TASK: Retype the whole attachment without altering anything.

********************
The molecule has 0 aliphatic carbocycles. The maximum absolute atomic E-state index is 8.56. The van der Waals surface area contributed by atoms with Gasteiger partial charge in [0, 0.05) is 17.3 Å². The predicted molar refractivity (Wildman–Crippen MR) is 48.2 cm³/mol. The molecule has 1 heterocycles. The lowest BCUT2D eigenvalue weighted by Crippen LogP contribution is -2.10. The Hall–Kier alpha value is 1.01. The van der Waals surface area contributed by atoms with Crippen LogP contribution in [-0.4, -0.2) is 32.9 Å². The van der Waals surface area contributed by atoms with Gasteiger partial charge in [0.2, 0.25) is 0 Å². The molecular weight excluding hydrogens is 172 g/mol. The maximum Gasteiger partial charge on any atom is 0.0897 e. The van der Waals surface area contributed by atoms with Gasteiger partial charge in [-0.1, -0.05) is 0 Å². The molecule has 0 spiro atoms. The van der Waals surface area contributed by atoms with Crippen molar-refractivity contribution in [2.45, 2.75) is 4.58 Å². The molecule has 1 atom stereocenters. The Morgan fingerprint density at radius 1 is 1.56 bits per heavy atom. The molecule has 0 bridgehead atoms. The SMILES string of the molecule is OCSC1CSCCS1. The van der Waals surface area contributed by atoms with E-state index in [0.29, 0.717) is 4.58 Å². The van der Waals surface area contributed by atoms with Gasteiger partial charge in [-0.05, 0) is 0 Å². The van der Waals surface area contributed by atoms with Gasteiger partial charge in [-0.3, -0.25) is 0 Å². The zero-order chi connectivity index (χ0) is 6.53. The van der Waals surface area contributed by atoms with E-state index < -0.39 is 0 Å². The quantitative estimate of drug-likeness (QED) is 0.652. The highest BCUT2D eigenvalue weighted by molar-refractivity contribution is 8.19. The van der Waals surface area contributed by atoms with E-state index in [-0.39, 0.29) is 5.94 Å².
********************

The molecule has 0 aliphatic carbocycles. The maximum absolute atomic E-state index is 8.56. The van der Waals surface area contributed by atoms with Gasteiger partial charge in [0, 0.05) is 17.3 Å². The predicted molar refractivity (Wildman–Crippen MR) is 48.2 cm³/mol. The molecule has 1 heterocycles. The lowest BCUT2D eigenvalue weighted by Crippen LogP contribution is -2.10. The Hall–Kier alpha value is 1.01. The van der Waals surface area contributed by atoms with Crippen LogP contribution in [-0.4, -0.2) is 32.9 Å². The van der Waals surface area contributed by atoms with Gasteiger partial charge in [0.2, 0.25) is 0 Å². The molecular weight excluding hydrogens is 172 g/mol. The maximum Gasteiger partial charge on any atom is 0.0897 e. The van der Waals surface area contributed by atoms with Gasteiger partial charge in [-0.1, -0.05) is 0 Å². The molecule has 0 spiro atoms. The van der Waals surface area contributed by atoms with Crippen molar-refractivity contribution in [2.45, 2.75) is 4.58 Å². The molecule has 1 atom stereocenters. The Morgan fingerprint density at radius 1 is 1.56 bits per heavy atom. The molecule has 0 bridgehead atoms. The SMILES string of the molecule is OCSC1CSCCS1. The van der Waals surface area contributed by atoms with E-state index in [0.29, 0.717) is 4.58 Å². The van der Waals surface area contributed by atoms with Gasteiger partial charge in [-0.05, 0) is 0 Å². The van der Waals surface area contributed by atoms with Gasteiger partial charge in [-0.3, -0.25) is 0 Å². The zero-order chi connectivity index (χ0) is 6.53. The van der Waals surface area contributed by atoms with E-state index < -0.39 is 0 Å². The quantitative estimate of drug-likeness (QED) is 0.652. The highest BCUT2D eigenvalue weighted by molar-refractivity contribution is 8.19. The van der Waals surface area contributed by atoms with E-state index in [-0.39, 0.29) is 5.94 Å².